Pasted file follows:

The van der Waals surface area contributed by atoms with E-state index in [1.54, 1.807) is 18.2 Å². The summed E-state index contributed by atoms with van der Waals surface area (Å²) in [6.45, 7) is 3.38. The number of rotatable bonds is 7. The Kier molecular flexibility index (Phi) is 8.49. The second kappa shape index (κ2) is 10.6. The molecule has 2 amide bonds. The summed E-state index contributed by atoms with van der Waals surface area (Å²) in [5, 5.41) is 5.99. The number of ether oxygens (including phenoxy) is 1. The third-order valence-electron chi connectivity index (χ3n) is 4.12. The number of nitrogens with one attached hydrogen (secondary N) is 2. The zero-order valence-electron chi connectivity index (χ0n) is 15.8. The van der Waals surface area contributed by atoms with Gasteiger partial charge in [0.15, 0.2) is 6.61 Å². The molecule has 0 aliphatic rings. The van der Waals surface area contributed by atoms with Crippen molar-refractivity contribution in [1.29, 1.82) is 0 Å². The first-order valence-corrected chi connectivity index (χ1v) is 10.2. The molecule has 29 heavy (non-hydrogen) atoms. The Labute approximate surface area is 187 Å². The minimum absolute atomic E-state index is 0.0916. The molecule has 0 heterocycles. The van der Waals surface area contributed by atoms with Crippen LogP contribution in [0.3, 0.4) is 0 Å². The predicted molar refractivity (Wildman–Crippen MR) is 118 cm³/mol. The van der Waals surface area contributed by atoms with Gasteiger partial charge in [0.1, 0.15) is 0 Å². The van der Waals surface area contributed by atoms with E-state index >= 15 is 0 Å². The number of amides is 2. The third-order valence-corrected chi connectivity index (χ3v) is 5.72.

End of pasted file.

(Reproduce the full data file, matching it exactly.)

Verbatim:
The van der Waals surface area contributed by atoms with E-state index in [1.54, 1.807) is 18.2 Å². The summed E-state index contributed by atoms with van der Waals surface area (Å²) in [6.45, 7) is 3.38. The number of rotatable bonds is 7. The Kier molecular flexibility index (Phi) is 8.49. The second kappa shape index (κ2) is 10.6. The molecule has 2 amide bonds. The summed E-state index contributed by atoms with van der Waals surface area (Å²) in [5, 5.41) is 5.99. The number of ether oxygens (including phenoxy) is 1. The third-order valence-electron chi connectivity index (χ3n) is 4.12. The number of nitrogens with one attached hydrogen (secondary N) is 2. The zero-order valence-electron chi connectivity index (χ0n) is 15.8. The van der Waals surface area contributed by atoms with Gasteiger partial charge in [0.15, 0.2) is 6.61 Å². The molecule has 0 aliphatic rings. The van der Waals surface area contributed by atoms with Crippen molar-refractivity contribution in [1.29, 1.82) is 0 Å². The first-order valence-corrected chi connectivity index (χ1v) is 10.2. The molecule has 29 heavy (non-hydrogen) atoms. The Labute approximate surface area is 187 Å². The minimum absolute atomic E-state index is 0.0916. The molecule has 0 heterocycles. The van der Waals surface area contributed by atoms with Crippen LogP contribution in [0.3, 0.4) is 0 Å². The predicted molar refractivity (Wildman–Crippen MR) is 118 cm³/mol. The van der Waals surface area contributed by atoms with Gasteiger partial charge in [0.1, 0.15) is 0 Å². The van der Waals surface area contributed by atoms with E-state index >= 15 is 0 Å². The number of amides is 2. The third-order valence-corrected chi connectivity index (χ3v) is 5.72.